Welcome to Brussels, the heart and soul of Belgium, where rich history, mouthwatering cuisine, and architectural marvels collide. Embark on a journey through this cosmopolitan city and discover its unique charm as you check off the must-do experiences on your bucket list. Get ready to be captivated by the enchanting blend of old-world charm and modern allure that Brussels has to offer. This Brussels bucket list guide will ensure that you make the most of your visit, discovering the hidden gems and unforgettable experiences that define this remarkable European capital.
History of Brussels
Brussels, the capital city of Belgium, boasts a rich and intricate history that stretches back centuries. The origins of Brussels can be traced to the 10th century when a fortress was built on an island in the River Senne. Over time, the city grew in importance as a trade hub, strategically located between the regions of Flanders and Brabant. Brussels flourished during the Middle Ages as a center of commerce and craftsmanship, attracting merchants and artisans from across Europe.
In the 15th century, Brussels became the residence of the Dukes of Burgundy, who played a pivotal role in shaping the city’s architectural and cultural landscape. The construction of magnificent structures, such as the Town Hall and the Grand Place, began during this period. Brussels continued to thrive under the Habsburg rule, and in the 18th century, the city underwent a period of significant urban development, marked by the creation of elegant boulevards and public squares.
Brussels in modern times
In more recent history, Brussels became a focal point of European politics. Following Belgium’s independence in 1830, Brussels was chosen as the capital of the newly formed nation. The city played a central role in the establishment of the European Union, hosting various EU institutions and serving as the de facto capital of the EU. Today, Brussels stands as a testament to its storied past, with a captivating blend of historical landmarks, modern infrastructure, and a vibrant international atmosphere.
Things to do in Brussels
Start your adventure by exploring the Grand Place, Brussels’ central square and a UNESCO World Heritage site. Marvel at the opulent guildhalls that line the square, adorned with intricate facades and gilded statues. Take a moment to appreciate the architectural masterpiece that is the Town Hall, with its stunning Gothic design and soaring spire. As you wander through the cobblestone streets, indulge in delicious Belgian chocolates and waffles from the numerous artisanal shops that dot the area.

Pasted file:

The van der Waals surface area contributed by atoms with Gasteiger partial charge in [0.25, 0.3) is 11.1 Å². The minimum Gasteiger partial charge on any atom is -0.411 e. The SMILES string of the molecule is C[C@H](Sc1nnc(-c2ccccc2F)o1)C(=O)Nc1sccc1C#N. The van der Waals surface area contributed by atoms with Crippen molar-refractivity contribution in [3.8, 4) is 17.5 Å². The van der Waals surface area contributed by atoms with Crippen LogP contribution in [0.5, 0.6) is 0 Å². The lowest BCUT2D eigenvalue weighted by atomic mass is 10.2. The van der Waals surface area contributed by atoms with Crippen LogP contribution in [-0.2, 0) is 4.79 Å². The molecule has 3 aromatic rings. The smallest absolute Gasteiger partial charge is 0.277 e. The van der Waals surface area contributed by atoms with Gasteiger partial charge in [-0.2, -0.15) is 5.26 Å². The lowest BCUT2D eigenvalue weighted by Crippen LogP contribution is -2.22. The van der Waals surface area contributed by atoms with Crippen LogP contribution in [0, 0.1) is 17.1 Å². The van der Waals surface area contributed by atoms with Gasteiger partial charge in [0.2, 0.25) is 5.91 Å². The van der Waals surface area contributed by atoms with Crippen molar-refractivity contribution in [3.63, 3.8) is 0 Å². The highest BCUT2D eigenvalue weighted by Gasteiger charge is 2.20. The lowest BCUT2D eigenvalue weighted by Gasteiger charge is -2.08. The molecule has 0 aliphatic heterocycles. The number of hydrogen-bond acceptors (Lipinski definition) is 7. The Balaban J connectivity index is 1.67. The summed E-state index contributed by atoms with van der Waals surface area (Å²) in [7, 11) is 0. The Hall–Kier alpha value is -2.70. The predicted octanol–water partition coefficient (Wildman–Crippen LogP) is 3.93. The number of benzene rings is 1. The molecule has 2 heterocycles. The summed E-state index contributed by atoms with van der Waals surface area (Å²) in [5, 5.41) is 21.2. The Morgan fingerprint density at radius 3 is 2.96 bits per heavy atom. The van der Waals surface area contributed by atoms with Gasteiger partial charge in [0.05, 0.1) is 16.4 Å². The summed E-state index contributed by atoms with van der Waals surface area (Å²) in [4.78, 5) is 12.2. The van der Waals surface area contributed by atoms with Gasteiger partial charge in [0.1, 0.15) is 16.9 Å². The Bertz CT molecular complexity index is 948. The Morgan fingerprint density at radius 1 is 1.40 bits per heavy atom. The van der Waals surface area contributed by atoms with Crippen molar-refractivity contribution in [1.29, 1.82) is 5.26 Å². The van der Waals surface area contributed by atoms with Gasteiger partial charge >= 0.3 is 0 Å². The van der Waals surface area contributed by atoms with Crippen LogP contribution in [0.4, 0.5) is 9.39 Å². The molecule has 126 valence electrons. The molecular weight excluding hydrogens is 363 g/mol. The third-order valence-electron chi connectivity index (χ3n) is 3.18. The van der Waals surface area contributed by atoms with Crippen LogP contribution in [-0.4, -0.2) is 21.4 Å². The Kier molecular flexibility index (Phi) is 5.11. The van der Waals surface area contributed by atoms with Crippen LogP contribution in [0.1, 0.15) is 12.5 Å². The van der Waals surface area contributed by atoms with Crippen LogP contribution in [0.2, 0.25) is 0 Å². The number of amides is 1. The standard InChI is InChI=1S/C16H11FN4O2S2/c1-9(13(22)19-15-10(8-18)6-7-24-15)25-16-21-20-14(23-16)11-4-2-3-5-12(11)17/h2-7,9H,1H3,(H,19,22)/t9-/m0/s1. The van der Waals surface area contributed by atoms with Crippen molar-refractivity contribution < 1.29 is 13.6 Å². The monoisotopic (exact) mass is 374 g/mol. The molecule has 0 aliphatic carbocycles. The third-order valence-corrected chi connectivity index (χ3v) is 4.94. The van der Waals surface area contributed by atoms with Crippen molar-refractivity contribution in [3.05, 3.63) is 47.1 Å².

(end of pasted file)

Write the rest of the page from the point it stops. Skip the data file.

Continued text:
No trip to Brussels would be complete without a visit to the iconic Atomium, a symbol of the city and a testament to human ingenuity. This towering structure, resembling a giant iron crystal, offers panoramic views of Brussels from its observation deck. Immerse yourself in the fascinating history of Belgium at the Atomium’s exhibition spaces, where you can learn about the 1958 World Expo and the building’s unique construction.
Indulge in Belgian Cuisine
Treat your taste buds to delicious Belgian cuisine. Sample mouthwatering Belgian chocolates, devour crispy waffles with various toppings, and savor flavorful moules-frites (mussels with fries). Don’t forget to try the famous Belgian beers and visit local brasseries for a true culinary experience. Delve into the world of Belgian chocolate by visiting artisanal chocolate shops and take part in tastings and workshops. Explore the vibrant beer scene in Brussels by visiting traditional Belgian pubs and breweries, sampling a wide range of local brews.
Discover Belgian Comics
Brussels is known as the birthplace of famous comic book characters like Tintin and the Smurfs. Explore the Belgian Comic Strip Center to learn about the history of comics, view original artwork, and immerse yourself in the vibrant world of Belgian comics.
Marvel at Art and Museums
Visit world-class museums in Brussels, such as the Royal Museums of Fine Arts of Belgium, which house a vast collection of art from renowned artists like Bruegel and Magritte. Explore the Museum of Natural Sciences, which features impressive dinosaur exhibits and interactive displays.
This small bronze statue of a urinating boy has become an endearing symbol of Brussels. Located near the Grand Place, the Manneken Pis attracts visitors who enjoy the charm and folklore associated with this quirky landmark. The statue is often dressed in various costumes on special occasions.
Situated in the Cinquantenaire Park, the Cinquantenaire Arch is a triumphal arch built in the late 19th century to commemorate the 50th anniversary of Belgian independence. The arch stands majestically at the eastern end of a wide boulevard and offers an impressive sight. It is surrounded by beautiful gardens and is a popular spot for picnics and leisurely walks.
Basilica of the Sacred Heart